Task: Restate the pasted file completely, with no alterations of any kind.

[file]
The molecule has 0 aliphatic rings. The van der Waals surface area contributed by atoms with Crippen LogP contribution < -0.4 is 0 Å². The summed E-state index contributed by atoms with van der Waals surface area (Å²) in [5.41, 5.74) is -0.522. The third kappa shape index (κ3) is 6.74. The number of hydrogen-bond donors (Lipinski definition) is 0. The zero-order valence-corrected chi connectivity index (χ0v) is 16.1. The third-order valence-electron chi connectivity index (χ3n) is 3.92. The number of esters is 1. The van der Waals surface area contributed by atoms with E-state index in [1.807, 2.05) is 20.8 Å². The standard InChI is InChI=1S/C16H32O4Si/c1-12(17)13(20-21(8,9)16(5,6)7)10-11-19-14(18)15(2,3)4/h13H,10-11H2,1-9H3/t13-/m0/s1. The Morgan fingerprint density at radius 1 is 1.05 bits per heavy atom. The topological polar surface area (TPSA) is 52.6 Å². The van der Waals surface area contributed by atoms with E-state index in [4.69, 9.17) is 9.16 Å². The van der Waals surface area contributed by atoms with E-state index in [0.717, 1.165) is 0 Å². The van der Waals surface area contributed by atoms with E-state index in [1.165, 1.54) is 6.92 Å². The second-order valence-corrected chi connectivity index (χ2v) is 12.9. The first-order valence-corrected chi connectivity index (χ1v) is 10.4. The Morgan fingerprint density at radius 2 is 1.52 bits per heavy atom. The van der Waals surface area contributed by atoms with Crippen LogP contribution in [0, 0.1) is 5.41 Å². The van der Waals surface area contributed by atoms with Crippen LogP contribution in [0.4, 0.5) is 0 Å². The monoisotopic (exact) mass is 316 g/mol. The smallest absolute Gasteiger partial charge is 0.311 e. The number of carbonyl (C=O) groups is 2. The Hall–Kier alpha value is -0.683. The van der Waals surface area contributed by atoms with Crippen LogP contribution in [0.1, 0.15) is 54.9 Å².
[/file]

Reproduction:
The molecule has 0 aliphatic rings. The van der Waals surface area contributed by atoms with Crippen LogP contribution < -0.4 is 0 Å². The summed E-state index contributed by atoms with van der Waals surface area (Å²) in [5.41, 5.74) is -0.522. The third kappa shape index (κ3) is 6.74. The number of hydrogen-bond donors (Lipinski definition) is 0. The zero-order valence-corrected chi connectivity index (χ0v) is 16.1. The third-order valence-electron chi connectivity index (χ3n) is 3.92. The number of esters is 1. The van der Waals surface area contributed by atoms with E-state index in [1.807, 2.05) is 20.8 Å². The standard InChI is InChI=1S/C16H32O4Si/c1-12(17)13(20-21(8,9)16(5,6)7)10-11-19-14(18)15(2,3)4/h13H,10-11H2,1-9H3/t13-/m0/s1. The Morgan fingerprint density at radius 1 is 1.05 bits per heavy atom. The topological polar surface area (TPSA) is 52.6 Å². The van der Waals surface area contributed by atoms with E-state index in [4.69, 9.17) is 9.16 Å². The van der Waals surface area contributed by atoms with E-state index in [0.717, 1.165) is 0 Å². The van der Waals surface area contributed by atoms with E-state index in [1.165, 1.54) is 6.92 Å². The second-order valence-corrected chi connectivity index (χ2v) is 12.9. The first-order valence-corrected chi connectivity index (χ1v) is 10.4. The Morgan fingerprint density at radius 2 is 1.52 bits per heavy atom. The van der Waals surface area contributed by atoms with Crippen LogP contribution in [0, 0.1) is 5.41 Å². The van der Waals surface area contributed by atoms with Crippen LogP contribution in [0.4, 0.5) is 0 Å². The monoisotopic (exact) mass is 316 g/mol. The smallest absolute Gasteiger partial charge is 0.311 e. The number of carbonyl (C=O) groups is 2. The Hall–Kier alpha value is -0.683. The van der Waals surface area contributed by atoms with Crippen LogP contribution in [0.1, 0.15) is 54.9 Å².